Daily Gains Letter


Retirement planning isn’t just about tucking money away for retirement and hoping it lasts. It’s about replacing your main source of income once you retire with other sources of income; preferably with those that continue to generate income. Life doesn’t stop at retirement; neither should your investment strategies.

Retirement income can come from three different sources: social security; pension; and investments. A long-term approach to retirement investing produces income, wealth creation, and capital growth.

For the most part, Social Security was never supposed to be the sole source of retirement income. More of a starting point; and a very basic starting point at that. The average American can look forward to an annual retirement benefit of less than $15,000 a year; or roughly $1,230 a month. While social security is guaranteed, the income from it isn’t very much.

At the same time, fewer and fewer Americans have pensions to look forward to.

Since the average American cannot count on social security or a pension to carry them through retirement, it’s essential they find other sources to generate recurring income. As an investor, it’s important to be comfortable with and knowledgeable about both the equities you’re interested in and the potential rewards and risks.

If you’re just starting out in the work force, you can afford to be involved in riskier high-yield investment. If you’re nearing retirement, you’ll want to minimize your chances of loss by looking into lower risk, low-yield equities.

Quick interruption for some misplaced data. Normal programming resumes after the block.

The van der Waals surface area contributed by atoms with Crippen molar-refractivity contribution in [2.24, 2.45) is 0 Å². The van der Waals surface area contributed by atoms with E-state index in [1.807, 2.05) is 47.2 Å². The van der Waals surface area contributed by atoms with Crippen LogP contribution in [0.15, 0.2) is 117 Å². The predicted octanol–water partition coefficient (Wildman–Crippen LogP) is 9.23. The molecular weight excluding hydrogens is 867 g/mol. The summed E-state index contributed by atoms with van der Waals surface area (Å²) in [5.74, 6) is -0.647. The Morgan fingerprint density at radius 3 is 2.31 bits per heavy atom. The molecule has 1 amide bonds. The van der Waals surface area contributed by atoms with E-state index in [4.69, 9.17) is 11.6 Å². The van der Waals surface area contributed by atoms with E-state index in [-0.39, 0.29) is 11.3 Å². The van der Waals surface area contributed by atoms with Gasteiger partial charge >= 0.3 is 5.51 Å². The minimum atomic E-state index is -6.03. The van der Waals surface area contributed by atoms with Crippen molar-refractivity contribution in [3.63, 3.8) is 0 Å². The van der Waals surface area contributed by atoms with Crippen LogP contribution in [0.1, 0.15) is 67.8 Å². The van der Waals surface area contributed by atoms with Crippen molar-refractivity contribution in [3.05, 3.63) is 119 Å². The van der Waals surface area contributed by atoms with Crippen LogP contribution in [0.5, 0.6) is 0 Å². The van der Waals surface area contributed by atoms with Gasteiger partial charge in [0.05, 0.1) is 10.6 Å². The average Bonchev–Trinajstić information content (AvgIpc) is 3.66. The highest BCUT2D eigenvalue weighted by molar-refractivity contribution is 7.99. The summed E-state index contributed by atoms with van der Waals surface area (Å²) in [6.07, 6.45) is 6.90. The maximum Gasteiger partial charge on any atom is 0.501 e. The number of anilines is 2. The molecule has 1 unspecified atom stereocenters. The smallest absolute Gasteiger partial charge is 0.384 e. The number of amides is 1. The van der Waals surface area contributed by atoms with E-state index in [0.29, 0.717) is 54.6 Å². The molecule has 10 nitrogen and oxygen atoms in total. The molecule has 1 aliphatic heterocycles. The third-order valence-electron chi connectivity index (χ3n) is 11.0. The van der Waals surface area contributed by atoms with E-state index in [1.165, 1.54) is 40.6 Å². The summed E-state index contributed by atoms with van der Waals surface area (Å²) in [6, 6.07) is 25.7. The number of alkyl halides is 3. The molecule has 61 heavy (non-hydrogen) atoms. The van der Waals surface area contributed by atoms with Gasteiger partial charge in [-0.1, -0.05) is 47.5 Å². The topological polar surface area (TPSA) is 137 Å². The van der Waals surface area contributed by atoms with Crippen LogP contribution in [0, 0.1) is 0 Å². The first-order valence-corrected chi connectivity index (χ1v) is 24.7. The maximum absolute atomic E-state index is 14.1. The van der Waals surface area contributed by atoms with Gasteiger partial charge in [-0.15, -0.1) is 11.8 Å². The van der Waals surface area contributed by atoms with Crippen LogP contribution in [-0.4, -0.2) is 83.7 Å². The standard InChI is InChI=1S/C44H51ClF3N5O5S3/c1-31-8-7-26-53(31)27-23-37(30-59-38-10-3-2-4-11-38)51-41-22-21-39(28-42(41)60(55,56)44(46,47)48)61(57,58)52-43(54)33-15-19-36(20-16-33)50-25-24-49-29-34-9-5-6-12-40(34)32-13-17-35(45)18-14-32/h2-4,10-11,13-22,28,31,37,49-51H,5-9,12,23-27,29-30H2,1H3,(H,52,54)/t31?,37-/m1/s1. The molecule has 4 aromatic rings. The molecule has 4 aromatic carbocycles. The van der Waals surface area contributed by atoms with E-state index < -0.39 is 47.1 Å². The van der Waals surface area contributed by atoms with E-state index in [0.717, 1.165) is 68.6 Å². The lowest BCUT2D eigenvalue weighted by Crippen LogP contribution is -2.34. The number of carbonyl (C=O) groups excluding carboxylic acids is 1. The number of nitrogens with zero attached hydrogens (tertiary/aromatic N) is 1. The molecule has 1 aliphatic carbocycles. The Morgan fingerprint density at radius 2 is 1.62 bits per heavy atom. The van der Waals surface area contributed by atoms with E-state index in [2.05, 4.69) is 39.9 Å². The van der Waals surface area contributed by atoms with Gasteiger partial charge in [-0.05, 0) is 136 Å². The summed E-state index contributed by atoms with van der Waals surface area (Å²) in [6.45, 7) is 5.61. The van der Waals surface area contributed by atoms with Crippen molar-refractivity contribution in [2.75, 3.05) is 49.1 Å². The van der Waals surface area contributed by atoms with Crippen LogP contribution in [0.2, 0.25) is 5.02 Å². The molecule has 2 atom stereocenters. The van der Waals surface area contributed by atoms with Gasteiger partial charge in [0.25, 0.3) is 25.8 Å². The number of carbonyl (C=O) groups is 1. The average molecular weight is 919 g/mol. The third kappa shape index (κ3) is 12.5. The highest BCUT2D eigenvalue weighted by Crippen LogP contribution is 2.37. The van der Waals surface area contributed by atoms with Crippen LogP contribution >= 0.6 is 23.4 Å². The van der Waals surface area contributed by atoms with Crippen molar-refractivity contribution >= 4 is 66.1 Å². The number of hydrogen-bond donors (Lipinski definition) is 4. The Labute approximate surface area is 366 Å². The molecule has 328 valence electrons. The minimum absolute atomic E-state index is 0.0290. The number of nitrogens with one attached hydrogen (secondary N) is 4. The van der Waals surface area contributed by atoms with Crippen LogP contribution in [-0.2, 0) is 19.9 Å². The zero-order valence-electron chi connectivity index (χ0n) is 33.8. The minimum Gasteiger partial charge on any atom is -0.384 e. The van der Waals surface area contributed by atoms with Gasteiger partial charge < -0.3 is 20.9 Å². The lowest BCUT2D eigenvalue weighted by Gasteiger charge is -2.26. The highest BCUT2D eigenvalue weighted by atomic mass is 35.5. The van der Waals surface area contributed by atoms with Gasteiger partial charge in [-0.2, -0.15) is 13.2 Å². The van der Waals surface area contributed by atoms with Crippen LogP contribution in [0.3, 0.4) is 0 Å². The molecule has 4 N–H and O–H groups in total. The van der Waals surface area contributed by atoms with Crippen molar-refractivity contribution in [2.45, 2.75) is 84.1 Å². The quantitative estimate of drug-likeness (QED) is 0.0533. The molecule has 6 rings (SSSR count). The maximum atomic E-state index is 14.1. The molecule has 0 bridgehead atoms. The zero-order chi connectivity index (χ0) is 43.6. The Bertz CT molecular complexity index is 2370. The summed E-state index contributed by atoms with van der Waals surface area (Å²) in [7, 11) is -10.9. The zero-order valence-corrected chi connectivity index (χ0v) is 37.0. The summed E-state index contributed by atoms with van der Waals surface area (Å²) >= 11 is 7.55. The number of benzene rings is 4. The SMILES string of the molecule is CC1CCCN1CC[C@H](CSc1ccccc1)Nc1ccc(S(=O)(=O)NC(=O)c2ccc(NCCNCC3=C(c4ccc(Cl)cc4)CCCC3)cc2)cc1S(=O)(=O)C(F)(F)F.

For those investors looking for higher returns and willing to take on a little bit of extra risk, they should look into high-yield investments like penny stocks and options. That said, high-yield investments are not for everyone.

Keep in mind; when you are looking for high-yield investments, your risk will be much greater than conservative investments like government bonds. But then again, a basic rule of investing is that high risk translates into high reward.

If you’re nearing retirement, you might want to consider blue chip stocks that offer regular, quarterly dividends. There are a large number of solid, publicly traded companies that have been providing regular dividend yields that significantly outstrip government bonds.

While there are no easy answers for retiring in comfort, investors do have retirement options that can help increase income and reduce market risk.

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